Social media has brought out the narcissist in all of us — we want to know what people are saying about us. Luckily, the following tools make it easy to track what other Twitter users are saying about you — or any other subject.
1. Social Mention
This unique search engine for social media allows you to enter your name or any other search term and track where it was mentioned across the web, including Twitter. Social Mention has a slew of neat features: it calculates the number of retweets, the sentiment of each tweet (whether it was positive or negative), how likely Twitter users will mention you again, and what were the most common words and hashtags included in those tweets. You can also create e-mail alerts based on your search.
If you’re a regular Twitter user, you’ve probably heard about TweetDeck, a downloadable tool for tracking recent tweets. TweetDeck not only allows you to track recent mentions and direct messages, but also allows the user to create a constantly updating column dedicated to a particular search term.
If you want the effect and features of TweetDeck, but don’t want to install software, Twitterfall is the tool for you. Twitterfall gets its name because recent tweets and search terms cascade like a waterfall down the screen. You can log in to Twitterfall to follow your friends tweets and of course mentions of your Twitter username.
Twittrratr (“Twitter rater”) allows you to enter any search term and see whether recent tweets about that subject were positive or negative. The system works by identifying positive or negative words such as “love,” “cool,” or “bad.” However, you’ll have to look at each tweet to determine if the tweet was properly categorized. Some tweets, for example, include “negative” words, but are actually positive.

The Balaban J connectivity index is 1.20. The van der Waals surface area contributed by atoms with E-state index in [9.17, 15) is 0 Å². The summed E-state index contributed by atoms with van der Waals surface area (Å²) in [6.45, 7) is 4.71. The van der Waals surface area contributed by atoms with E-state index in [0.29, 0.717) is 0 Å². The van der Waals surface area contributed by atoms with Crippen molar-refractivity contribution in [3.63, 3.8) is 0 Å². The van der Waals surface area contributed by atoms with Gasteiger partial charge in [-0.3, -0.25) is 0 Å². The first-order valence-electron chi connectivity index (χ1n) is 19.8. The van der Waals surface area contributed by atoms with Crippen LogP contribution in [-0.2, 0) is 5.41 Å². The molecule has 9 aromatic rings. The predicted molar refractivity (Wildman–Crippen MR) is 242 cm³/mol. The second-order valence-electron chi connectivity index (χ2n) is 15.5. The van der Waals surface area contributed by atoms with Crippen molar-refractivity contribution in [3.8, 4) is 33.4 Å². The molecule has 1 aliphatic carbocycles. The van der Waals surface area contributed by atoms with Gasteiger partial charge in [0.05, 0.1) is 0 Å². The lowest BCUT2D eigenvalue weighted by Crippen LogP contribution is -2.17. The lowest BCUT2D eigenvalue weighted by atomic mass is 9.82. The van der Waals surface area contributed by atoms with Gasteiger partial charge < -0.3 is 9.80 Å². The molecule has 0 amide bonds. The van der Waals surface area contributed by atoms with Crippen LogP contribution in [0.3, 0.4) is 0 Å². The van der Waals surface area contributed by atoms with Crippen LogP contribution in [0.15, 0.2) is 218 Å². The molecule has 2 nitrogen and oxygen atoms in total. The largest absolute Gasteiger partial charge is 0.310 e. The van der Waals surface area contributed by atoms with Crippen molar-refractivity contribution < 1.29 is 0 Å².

If you want to find out who is retweeting you, you can enter your username into Retweetrank and receive a list of recent retweets. Retweetrank also lets you know how your retweets compare to others by a number that corresponds to your rank compared to other Twitter users and a percentile number (think SATs).
If you want to track what Twitter users are posting links to your site, you can visit BackTweets, enter your URL, and the site will present recent tweets about your site in reverse chronological order. The best feature of BackTweets is that your username does not have to be included in the site for it to be be listed and even catches tweets with shortened URLs.
One of Twitter’s not-so-secret features is the ability to “favorite” tweets by clicking the star icon next to the tweet. Favstar lets you see who has favorited your tweets or the tweets of any other Twitter user.
With the millions of people using Twitter every day, a single tweet can spread around the world. Find out how many people potentially saw your tweets with TweetReach. The site calculates the number of people that saw your tweets based on the number of followers of the people who retweeted it. The site assumes that every one of your followers’ followers read each tweet, but it is still an interesting way to track how far a tweet has spread.
UMapper, an online tool for creating versatile online maps, recently introduced a tool to embed a map that contains recent tweets in a particular location. You can, for example, create a map like the one below centered on New York and input a search term in the box in the bottom corner. The map will display the location of recent tweets that include that term. The embeddable map can be posted on your website, blog, or social media profile.
10. Twitter Search
Of course, if you don’t want to bother with fancy online tools or software, you can simply go to search.twitter.com and enter your name or other search term to view recent tweets that contain those words.
Warren Knight thanks http://www.10000words.net